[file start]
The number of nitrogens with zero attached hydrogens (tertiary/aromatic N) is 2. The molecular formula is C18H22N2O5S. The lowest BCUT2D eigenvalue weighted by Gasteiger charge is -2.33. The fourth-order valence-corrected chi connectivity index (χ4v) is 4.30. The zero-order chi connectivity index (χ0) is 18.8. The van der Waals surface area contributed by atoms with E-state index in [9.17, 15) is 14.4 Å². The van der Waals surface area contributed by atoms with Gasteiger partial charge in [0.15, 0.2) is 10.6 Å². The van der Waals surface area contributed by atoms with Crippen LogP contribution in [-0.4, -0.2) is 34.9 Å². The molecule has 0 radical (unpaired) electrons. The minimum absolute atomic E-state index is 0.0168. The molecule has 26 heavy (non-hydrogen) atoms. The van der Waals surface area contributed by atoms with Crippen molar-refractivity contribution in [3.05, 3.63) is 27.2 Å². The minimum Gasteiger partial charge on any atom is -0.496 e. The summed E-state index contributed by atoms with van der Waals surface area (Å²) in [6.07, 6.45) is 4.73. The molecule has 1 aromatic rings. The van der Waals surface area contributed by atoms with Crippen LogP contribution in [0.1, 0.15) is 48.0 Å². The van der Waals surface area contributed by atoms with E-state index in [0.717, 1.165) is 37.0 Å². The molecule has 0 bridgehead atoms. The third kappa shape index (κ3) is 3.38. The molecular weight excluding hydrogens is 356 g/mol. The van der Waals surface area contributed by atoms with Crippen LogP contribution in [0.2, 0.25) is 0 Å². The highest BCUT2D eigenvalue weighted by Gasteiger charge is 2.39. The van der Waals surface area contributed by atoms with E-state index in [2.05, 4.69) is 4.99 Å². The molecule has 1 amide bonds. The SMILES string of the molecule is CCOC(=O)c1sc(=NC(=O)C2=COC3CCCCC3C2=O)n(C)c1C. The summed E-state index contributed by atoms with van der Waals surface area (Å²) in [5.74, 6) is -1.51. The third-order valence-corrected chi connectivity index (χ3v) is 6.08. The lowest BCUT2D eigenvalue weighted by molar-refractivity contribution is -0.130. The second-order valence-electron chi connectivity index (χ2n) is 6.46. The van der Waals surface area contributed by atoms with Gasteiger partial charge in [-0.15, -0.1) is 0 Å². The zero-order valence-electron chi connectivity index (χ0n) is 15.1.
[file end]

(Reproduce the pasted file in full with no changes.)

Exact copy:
The number of nitrogens with zero attached hydrogens (tertiary/aromatic N) is 2. The molecular formula is C18H22N2O5S. The lowest BCUT2D eigenvalue weighted by Gasteiger charge is -2.33. The fourth-order valence-corrected chi connectivity index (χ4v) is 4.30. The zero-order chi connectivity index (χ0) is 18.8. The van der Waals surface area contributed by atoms with E-state index in [9.17, 15) is 14.4 Å². The van der Waals surface area contributed by atoms with Gasteiger partial charge in [0.15, 0.2) is 10.6 Å². The van der Waals surface area contributed by atoms with Crippen LogP contribution in [-0.4, -0.2) is 34.9 Å². The molecule has 0 radical (unpaired) electrons. The minimum absolute atomic E-state index is 0.0168. The molecule has 26 heavy (non-hydrogen) atoms. The van der Waals surface area contributed by atoms with Crippen molar-refractivity contribution in [3.05, 3.63) is 27.2 Å². The minimum Gasteiger partial charge on any atom is -0.496 e. The summed E-state index contributed by atoms with van der Waals surface area (Å²) in [6.07, 6.45) is 4.73. The molecule has 1 aromatic rings. The van der Waals surface area contributed by atoms with Crippen LogP contribution in [0.1, 0.15) is 48.0 Å². The van der Waals surface area contributed by atoms with E-state index in [0.717, 1.165) is 37.0 Å². The molecule has 0 bridgehead atoms. The third kappa shape index (κ3) is 3.38. The molecular weight excluding hydrogens is 356 g/mol. The van der Waals surface area contributed by atoms with Crippen LogP contribution in [0.2, 0.25) is 0 Å². The highest BCUT2D eigenvalue weighted by Gasteiger charge is 2.39. The van der Waals surface area contributed by atoms with E-state index in [2.05, 4.69) is 4.99 Å². The molecule has 1 amide bonds. The SMILES string of the molecule is CCOC(=O)c1sc(=NC(=O)C2=COC3CCCCC3C2=O)n(C)c1C. The summed E-state index contributed by atoms with van der Waals surface area (Å²) in [5.74, 6) is -1.51. The third-order valence-corrected chi connectivity index (χ3v) is 6.08. The lowest BCUT2D eigenvalue weighted by molar-refractivity contribution is -0.130. The second-order valence-electron chi connectivity index (χ2n) is 6.46. The van der Waals surface area contributed by atoms with Gasteiger partial charge in [-0.15, -0.1) is 0 Å². The zero-order valence-electron chi connectivity index (χ0n) is 15.1.